International tourism and business travel is important to our economy. International visitors spent more than $181 billion in the United States in 2019, according to the World Travel and Tourism Council. That total plummeted to just $42 billion in 2020, thanks to travel restrictions put in place during the pandemic. Hotels, restaurants and airlines would all benefit if travel were restored to prior levels, helping the economy recover.
It makes no sense for the United States to continue to restrict travel from the European Union, Britain and Canada (Canadians have been able to fly into the United States, but they are still not able to drive across the border). This is especially true since large numbers of people from those places are fully vaccinated. Britain and Canada have now vaccinated a higher percentage of their populations than the United States, and vaccination rates in the European Union are now roughly equal to those here. Data continue to show that fully vaccinated people are much less likely to contract or spread the virus, and those who do suffer far less serious illness than people without the vaccine. Allowing fully vaccinated foreigners from these countries thus poses little risk to Americans’ health.
The administration’s refusal to lift travel bans on foreigners while permitting vaccinated Americans to travel to these destinations is also hypocritical. Americans are flocking to Europe now that the region has reopened its borders. The United States discourages this travel, but it does not ban it and allows U.S. citizens to re-enter the country upon presentation of a negative covid-19 test taken within 72 hours of departure. There’s no medical reason why vaccinated Americans with a negative test can re-enter our country while vaccinated foreigners can’t.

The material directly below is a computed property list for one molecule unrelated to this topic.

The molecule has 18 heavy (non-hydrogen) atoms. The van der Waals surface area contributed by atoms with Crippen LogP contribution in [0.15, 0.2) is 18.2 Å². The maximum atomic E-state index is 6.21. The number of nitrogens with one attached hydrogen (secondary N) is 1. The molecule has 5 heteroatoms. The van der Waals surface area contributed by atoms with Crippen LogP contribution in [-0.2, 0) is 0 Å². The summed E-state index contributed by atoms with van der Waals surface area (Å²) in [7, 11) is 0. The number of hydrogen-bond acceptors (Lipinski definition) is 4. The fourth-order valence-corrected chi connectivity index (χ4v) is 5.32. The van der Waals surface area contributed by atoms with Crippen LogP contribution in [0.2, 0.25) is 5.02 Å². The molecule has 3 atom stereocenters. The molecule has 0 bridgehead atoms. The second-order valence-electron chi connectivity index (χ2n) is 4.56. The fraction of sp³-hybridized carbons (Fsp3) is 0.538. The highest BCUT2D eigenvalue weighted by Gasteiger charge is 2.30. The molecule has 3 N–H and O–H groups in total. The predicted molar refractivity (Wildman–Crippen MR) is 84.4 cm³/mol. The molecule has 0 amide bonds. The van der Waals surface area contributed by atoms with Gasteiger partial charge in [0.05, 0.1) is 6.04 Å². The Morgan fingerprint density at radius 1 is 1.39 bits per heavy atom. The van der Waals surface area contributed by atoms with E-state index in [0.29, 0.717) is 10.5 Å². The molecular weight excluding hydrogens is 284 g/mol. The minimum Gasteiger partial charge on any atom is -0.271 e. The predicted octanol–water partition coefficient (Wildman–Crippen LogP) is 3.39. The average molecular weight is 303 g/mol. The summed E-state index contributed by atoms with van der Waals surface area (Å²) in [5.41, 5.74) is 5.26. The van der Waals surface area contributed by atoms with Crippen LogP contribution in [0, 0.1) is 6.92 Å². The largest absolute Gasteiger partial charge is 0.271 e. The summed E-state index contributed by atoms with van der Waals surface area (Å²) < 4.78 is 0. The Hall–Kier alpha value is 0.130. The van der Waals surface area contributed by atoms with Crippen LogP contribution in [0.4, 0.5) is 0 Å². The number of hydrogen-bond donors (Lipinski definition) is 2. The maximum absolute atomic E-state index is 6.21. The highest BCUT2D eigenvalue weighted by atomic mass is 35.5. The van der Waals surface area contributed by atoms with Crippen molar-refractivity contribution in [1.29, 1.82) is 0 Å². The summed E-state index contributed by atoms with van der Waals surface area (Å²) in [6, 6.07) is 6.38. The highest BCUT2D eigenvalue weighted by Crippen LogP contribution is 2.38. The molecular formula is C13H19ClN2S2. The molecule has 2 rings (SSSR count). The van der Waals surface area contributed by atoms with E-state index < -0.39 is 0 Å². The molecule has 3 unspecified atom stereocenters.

This double standard also harms relations with our allies. They reopened their nations, often under pressure from the United States, despite lingering misgivings that doing so might endanger their citizens’ health while many remained unvaccinated. Now they take the risks — and gain crucial economic boosts — while their citizens remain barred from our country. That won’t help Biden as he tries to repair relations that were severely tested under former president Donald Trump.
This is especially true when it comes to our northern neighbor. Canadians accounted for roughly a quarter of all pre-pandemic spending by international visitors, and many of the economies in border communities rely on cross-border traffic. Prime Minister Justin Trudeau had intended to keep the border closed until 75 percent of his country’s population was fully vaccinated, but he bent under pressure to allow vaccinated Americans to visit starting Aug. 9. The administration’s refusal to follow suit now means that Canadian border towns can start to recover but U.S. border cities can’t. How does that make any sense?
Biden’s stance makes even less sense when one considers that international travelers tend to visit places that already have high vaccination rates. The top five U.S. destinations for foreign travel in 2018 were New York City, Miami, Los Angeles, Orlando and San Francisco. Each of these places has a higher rate of adult vaccinations than the country as a whole, according to the Centers for Disease Prevention and Control. Keeping vaccinated foreigners from visiting relatively safe parts of the United States is utter lunacy.
Meanwhile, domestic travel is unregulated. Unvaccinated Americans can travel to other states without restriction or regulation, and they are doing just that as people try to get their lives back to normal. This flow surely does more to place lives and health at risk than letting vaccinated foreigners enjoy our country. No serious person wants to install domestic travel bans; the serious thing to do is to remove international ones.
Biden’s desire to protect Americans’ health is laudable. His refusal to reciprocate our allies’ move to resume tourism for vaccinated people is not.